LOUIS I. KAHN Building a View
by Aldrin Valdez
STEPHEN ANTONAKOS Spaces
LORI BOOKSTEIN FINE ART
MAY 25, 2011 – JUNE 25, 2011
MAY 25, 2011 – JULY 1, 2011
Louis I. Kahn (1901–1974) saw the architectural plan as “a society of rooms,” in which each individual space is connected to the other in a dialogue of light and shadow, intimate and sensitive. The ideal place, he said, is one where it is “good to learn, good to work, and good to live” in. In Louis I. Kahn: Building a View, in the main gallery of Lori Bookstein Fine Art, the 60 drawings, watercolors, and oil paintings, from 1920 through 1951, of trees, ruins, hills and villages attest to Kahn’s curiosity and inventiveness with form. They record his travels through the diverse topographies of Italy, Greece, and Egypt as well as New England, upstate New York, and California. The framed drawings and paintings were arranged more to fit the wall than to convey a sense of chronology, so that Kahn’s shifting styles seem to move fluidly from one country to another.
Like many Americans before him, Kahn learned much of what he knew by travelling abroad (1928 and 1951 mark extensive visits to Europe and Egypt). The works of early American Modernists like Georgia O’Keefe, Marsden Hartley, and Arthur Dove, with their fertile mix of the abstract and the representational, are progenitors of Kahn’s animistic forms. It’s clear from the work on view how much those painters influenced his way of depicting nature’s varied structures. In moody drawings of Italian mountainsides and coasts from 1929, marks made with the side of a pencil point create a schema of fractal patterns that follow the form of a branch or a rock, reminiscent of Dove and O’Keefe, with their bands of color radiating from a moonglow or a flower’s core. What Kahn called monumentality—a spiritual and eternal force—exists in the landscapes of early Modernist paintings. There’s a lot of it in Kahn’s small works.
He was a gifted draftsman with a sensitivity to touch. And although he had been trained in the Beaux Arts tradition under Paul Cret in Philadelphia, his first trip to Europe in 1928 helped him develop a freer, looser hand.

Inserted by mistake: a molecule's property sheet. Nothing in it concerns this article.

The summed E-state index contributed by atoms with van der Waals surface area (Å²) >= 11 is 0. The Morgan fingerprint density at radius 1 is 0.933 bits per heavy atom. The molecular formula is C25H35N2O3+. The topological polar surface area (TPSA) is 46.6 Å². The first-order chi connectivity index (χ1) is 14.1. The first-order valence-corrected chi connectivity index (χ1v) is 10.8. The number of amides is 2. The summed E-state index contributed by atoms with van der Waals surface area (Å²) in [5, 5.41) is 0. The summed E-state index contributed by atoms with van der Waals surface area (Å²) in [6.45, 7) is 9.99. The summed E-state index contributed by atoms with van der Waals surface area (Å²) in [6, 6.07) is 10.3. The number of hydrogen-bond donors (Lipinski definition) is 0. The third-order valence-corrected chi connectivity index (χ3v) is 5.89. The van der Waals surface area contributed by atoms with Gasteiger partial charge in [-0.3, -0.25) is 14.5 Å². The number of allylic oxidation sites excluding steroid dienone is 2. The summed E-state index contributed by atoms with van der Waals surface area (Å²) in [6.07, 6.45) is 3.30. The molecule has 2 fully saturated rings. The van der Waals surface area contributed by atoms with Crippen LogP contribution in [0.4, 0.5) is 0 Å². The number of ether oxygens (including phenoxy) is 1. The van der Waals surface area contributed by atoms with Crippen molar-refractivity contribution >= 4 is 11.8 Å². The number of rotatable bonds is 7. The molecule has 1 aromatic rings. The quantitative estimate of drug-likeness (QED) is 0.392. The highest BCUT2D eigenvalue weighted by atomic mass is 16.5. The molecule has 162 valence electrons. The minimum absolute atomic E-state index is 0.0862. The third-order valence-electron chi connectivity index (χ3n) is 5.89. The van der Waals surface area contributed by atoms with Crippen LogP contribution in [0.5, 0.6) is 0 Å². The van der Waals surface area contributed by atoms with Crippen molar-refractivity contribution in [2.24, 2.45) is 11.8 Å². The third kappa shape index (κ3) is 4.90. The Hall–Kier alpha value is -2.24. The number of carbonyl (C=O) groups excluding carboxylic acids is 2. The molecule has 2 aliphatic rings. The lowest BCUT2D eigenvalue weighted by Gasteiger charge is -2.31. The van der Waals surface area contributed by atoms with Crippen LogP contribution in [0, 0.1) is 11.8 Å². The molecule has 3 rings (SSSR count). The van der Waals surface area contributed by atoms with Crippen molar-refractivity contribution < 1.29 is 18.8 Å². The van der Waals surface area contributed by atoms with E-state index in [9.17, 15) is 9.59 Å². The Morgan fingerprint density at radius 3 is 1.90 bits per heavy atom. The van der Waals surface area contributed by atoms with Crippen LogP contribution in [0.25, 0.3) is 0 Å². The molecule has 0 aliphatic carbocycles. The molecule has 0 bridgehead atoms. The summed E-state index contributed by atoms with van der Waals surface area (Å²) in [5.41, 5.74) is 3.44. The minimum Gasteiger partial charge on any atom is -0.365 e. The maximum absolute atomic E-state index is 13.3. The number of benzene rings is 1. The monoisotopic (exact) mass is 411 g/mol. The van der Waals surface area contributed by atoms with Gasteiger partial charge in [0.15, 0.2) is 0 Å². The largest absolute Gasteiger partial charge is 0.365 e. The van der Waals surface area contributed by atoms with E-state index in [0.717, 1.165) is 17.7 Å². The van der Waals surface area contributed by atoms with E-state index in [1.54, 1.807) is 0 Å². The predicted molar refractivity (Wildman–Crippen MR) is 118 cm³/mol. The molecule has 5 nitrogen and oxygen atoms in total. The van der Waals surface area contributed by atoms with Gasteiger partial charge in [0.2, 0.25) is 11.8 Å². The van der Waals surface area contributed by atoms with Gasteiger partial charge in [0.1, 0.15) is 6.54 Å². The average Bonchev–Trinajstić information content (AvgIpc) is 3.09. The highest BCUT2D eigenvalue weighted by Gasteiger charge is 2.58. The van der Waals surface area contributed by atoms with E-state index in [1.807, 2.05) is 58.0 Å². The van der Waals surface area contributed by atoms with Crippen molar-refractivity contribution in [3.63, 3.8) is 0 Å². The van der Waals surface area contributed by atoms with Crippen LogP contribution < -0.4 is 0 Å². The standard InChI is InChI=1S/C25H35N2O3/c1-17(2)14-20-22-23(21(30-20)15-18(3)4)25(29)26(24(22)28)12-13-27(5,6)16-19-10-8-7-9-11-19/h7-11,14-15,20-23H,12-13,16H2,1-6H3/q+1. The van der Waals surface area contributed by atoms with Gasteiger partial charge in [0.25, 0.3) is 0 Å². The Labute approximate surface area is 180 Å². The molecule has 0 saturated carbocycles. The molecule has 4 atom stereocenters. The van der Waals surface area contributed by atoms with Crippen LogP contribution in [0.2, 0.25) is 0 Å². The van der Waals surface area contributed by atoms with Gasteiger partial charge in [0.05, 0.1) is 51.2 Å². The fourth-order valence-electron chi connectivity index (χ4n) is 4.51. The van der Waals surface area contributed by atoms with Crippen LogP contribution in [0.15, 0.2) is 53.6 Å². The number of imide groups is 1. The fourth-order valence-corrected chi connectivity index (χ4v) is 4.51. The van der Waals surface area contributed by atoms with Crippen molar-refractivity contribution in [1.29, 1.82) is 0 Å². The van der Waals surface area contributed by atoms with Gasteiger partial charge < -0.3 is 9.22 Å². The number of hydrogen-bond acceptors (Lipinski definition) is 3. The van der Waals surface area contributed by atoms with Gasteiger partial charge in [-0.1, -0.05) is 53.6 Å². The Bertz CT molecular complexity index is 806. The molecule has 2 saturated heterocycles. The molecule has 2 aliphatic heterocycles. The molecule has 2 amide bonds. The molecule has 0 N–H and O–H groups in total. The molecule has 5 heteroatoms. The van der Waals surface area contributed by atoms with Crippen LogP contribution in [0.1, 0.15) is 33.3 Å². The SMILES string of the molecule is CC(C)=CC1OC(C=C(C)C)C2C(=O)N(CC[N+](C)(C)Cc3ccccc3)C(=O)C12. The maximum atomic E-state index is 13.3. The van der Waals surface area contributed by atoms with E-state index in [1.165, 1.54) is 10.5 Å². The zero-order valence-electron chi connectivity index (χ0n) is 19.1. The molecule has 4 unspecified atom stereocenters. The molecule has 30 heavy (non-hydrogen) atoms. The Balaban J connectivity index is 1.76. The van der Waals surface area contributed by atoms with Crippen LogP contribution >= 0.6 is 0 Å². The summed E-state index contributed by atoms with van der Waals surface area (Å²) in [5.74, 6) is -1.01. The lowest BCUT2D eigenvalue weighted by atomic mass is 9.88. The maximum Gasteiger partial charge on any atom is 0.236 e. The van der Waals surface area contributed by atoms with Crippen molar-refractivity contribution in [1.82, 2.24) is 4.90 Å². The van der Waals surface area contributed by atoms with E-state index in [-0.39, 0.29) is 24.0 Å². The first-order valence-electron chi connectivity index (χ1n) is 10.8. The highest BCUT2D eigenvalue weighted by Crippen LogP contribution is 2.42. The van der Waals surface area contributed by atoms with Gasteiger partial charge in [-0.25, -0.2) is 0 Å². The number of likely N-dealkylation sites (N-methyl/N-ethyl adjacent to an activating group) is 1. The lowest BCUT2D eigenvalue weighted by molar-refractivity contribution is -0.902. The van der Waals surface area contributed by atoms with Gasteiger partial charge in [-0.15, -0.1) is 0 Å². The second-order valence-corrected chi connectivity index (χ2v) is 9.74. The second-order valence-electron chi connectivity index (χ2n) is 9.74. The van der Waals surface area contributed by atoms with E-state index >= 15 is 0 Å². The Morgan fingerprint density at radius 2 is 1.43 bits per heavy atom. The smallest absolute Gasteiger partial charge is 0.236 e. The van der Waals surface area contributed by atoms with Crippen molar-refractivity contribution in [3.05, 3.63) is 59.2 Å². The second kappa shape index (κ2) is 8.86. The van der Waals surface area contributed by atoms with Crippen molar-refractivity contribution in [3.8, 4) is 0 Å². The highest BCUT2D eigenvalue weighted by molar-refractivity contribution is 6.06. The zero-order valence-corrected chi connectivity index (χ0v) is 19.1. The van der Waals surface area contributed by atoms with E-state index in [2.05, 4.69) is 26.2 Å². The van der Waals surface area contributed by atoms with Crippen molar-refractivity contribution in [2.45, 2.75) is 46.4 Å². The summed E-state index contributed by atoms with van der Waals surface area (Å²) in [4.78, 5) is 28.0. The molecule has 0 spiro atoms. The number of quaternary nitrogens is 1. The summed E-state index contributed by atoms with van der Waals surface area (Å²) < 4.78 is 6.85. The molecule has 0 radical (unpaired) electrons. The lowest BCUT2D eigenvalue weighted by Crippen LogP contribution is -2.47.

Take “The Oracle, No. 2, Delphi, Greece” (1951), for instance, with its smoky line-weight drifting from dark cascades to faint traces. A valley of trees, heavy footed with kneeling trunks, could be a ring of clunky dryads in mid-metamorphosis, surrounding the site of a former temple. Above, a few curved lines are all that’s needed to create the dense, folded mass of a mountain.
In three modestly sized charcoal drawings from the same year, the granite quarries of Aswan, Egypt, stand or lean in the center of the page—clusters in a stark desert with the rough outline of a distant city behind them. Kahn’s bold lines lend the stones weight, yet they appear so precarious that they seem ready to tumble down with a strong breeze. Philip Guston’s cartoonish figures come to mind, but these drawings are nearly two decades earlier than the painter’s infamous 1970 show at Marlborough, where his late-style paintings debuted. The self-contained, interiorly cumulative composition of Kahn’s monolith also recalls Giorgio de Chirico’s “The Great Metaphysician” (1917), an artist also important to Guston. Kahn spoke earnestly of seeking the “unmeasurable” in nature, and he defined light with dark strokes of ink or pencil. A form defines its negative simply by virtue of being drawn. It’s the unmeasurable and the measurable brought together through eye and hand. Kahn saw in this action a metaphor for conversation, a way of discovering the self’s singularity: “There are as many meetings as there are people, and there must, in a way, almost be as many meetings as there are leaves on a tree.” In the smaller gallery, the works of Stephen Antonakos (b. 1926) also play with negative and positive spaces, deploying the color red to grab the eye. Whereas Kahn’s landscape are subtlet suffusions of medium and image, Antonakos’s red-and-white compositions stay resolutely on the surface of the paper as a unified whole. His red painting on MDF, lit from the back by neon, pulses on the wall like a shadowy after-image. There’s also an architectural model for a “Meditation Space” (1998): a glass structure with red circles on its surface,Formal elements as material metaphors of focus, clarity and reflection.
The experience of Antonakos’s work can be as much a commune with nature as Kahn’s, I suppose—not the outside world, but rather theinner nature we encounter when we sit alone with ourselves, the curved mirror of our retina at rest, and our thoughts as present and tangible as a clearing in a forest.